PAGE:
Big news on the Frontier Investing front: The biggest retailer in the world is making a bold new push into what most regard as the final frontier market. There is plenty of doubt, but I’m going to give you the real story about how significant this move is for investors.
When Wal-Mart first announced its intentions to launch a presence in India back in 2006, many onlookers said they were crazy. Yes, India has an estimated $250 billion retail market and is the second largest country by population, but the government is very protective of its domestic businesses and Wal-Mart at the time was fresh from humiliating defeats in both Germany and South Korea.
Once again, the critics are scoffing at the company’s latest announcement – an entry into the South African market via a takeover of the local chain Massmart Holdings. As can be seen in the map above above, Massmart has 232 locations across South Africa. This is one of the largest chains there, but the naysayers claim that Wal-Mart has drastically over-payed and may have done this deal just to turn our attention from their stagnating US business. I disagree completely.
Wal-Mart will win. Again. The critics (like this shortsighted one on Seeking Alpha) will slink back into the shadows.
What the critics and pundits failed to understand about the India initiative was that Wal-Mart is one of the most gangsta companies in the history of the world. They are as ruthless as their customers are fat. Fine, some of them are fat but you get the idea. They will go to any lengths and twist themselves into whatever contortions they need to in order to build the beachhead. And once they get a foot in the door, everything changes and the takeover begins.
In the 1990’s when Wal-Mart began establishing their beachheads in China and Brazil, there was similar talk of how the company didn’t understand the lay of the land or the culture or whatever. Meanwhile, they’ve since opened hundreds of stores throughout both countries – there is a Wal-Mart directly facing the massive statue of Chairman Mao in the middle of Beijing, talk about a juxtaposition!
Their foray in India has not been quite as successful yet, and the qualifier “yet” is important when you consider the hoops the company is jumping through just to be there. For starters, there is a law that says foreign retailers are not allowed to sell goods directly to the public, so Wal-Mart built a wholesale distribution center instead of their typical retail outlet. They launched a joint venture with the big Indian wireless company Bharti and it is Bharti that owns and operates the retail stores with Wal-Mart acting as supplier and “consultant”. See what I mean about the ruthlessness?
Indian opponents of Wal-Mart are calling it “backdoor retailing” in violation of the country’s laws. And they are right of course, but again, Wal-Mart is straight gangster. Besides, they’ve bought the local farmers’ loyalty as they not only pay 7% more for wholesale crops, they actually arrange for trucks to pick up the goods right from the farms themselves. No one else in India has the scale or the logistical know-how to compete with that. Wal-Mart still has just one distribution center in India, but having laid the groundwork over the past 2 years and established themselves favorably with the farmers, you can bet that their expansion plan throughout the massive nation is about to accelerate.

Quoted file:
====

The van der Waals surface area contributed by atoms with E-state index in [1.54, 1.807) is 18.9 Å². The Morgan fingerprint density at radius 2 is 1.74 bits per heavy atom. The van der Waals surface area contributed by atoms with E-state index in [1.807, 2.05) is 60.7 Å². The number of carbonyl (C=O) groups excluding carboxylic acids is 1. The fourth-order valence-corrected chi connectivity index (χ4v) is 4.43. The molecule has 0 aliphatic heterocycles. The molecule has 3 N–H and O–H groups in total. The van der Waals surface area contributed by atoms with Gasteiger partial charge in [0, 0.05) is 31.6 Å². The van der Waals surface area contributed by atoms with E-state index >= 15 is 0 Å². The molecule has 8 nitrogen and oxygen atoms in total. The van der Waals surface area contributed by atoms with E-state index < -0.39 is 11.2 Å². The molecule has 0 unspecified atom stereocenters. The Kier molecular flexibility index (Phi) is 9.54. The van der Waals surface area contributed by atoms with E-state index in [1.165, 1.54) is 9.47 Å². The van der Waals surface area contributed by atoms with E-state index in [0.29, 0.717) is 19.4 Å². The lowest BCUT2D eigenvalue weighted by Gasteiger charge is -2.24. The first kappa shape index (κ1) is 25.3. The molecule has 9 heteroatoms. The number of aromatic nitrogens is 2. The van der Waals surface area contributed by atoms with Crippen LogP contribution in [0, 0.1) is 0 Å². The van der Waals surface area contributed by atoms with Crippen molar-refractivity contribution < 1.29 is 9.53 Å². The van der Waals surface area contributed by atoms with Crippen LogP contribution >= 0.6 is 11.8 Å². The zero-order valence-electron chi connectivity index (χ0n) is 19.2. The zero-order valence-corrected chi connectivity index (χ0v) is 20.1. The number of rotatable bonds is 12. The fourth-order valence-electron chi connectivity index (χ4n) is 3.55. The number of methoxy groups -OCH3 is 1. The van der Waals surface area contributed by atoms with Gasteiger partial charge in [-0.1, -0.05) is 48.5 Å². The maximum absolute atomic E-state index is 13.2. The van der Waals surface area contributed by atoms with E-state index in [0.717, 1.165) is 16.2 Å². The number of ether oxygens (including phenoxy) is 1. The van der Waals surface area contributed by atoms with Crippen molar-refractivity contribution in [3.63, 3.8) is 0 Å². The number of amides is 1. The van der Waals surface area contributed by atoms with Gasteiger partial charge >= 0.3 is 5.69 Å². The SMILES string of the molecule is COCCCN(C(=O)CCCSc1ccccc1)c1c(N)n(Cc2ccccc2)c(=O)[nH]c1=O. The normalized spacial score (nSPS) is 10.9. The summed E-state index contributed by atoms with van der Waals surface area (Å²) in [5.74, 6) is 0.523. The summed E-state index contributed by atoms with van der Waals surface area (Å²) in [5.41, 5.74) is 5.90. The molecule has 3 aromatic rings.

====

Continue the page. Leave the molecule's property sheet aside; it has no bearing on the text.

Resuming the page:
And if the foreign retailer restriction ever gets eased or lifted? Forgetaboutit.
So what will the South African launch mean? A few things:
1. If you’re an investor, you can consider this your official wake-up call on Africa. When companies like McDonalds and Wal-Mart make a big foray into a market, they are telling you that they’ve done the homework and the population of that market is ready to join the rest of us in the 21st century. You guys know I’m big on frontier markets, Africa growing up already and shaking off the colonial excuse is a big component of my thesis.
2. Nothing that happens in South Africa any time soon is going to be large enough to move the needle as far as Wal-Mart stock is concerned, but it is positive to see the company embarking on the next phase of their overseas expansion now that Brazil, China and other markets have proven successful.
3. Wal-Mart’s kicking down doors on the Dark Continent will be watched throughout the corporate world. Other companies will be emboldened to follow their lead as evidence of traction begins to surface. What companies might be next to venture into this high risk-high reward part of the world?
4. You may want to get more familiar with the Johannesburg Stock Exchange and some of its ADRs here on the NYSE. Wal-Mart’s entry is guaranteed to mean a heightened interest in these companies among analysts and equity managers in the US and Europe.
5. To be sure, high unemployment, fragmentation in virtually all sectors of the economy and the constant threat of political unrest are serious risks for anyone seeking to do business in South Africa or elsewhere on the continent. But we could have substituted “Russia” or “Eastern Europe” for South Africa in that sentence ten years ago and we’d have missed out on the best performing markets on the planet.
I wouldn’t bet against Wal-Mart in Africa and I wouldn’t ignore the peripheral investment opportunities that may arise because of it.
Wal-Mart Bids $4.6 Billion for South Africa’s Massmart (WSJ)
Wal-Mart You’ve Got India Now, Don’t Bungle It (Bloomberg)
In India, Wal-Mart Goes to the Farm (NYT)
Wal-Mart Goes Shopping in South Africa, Why We Are Not Impressed (Seeking Alpha)
Tags: $WMT, $MCD
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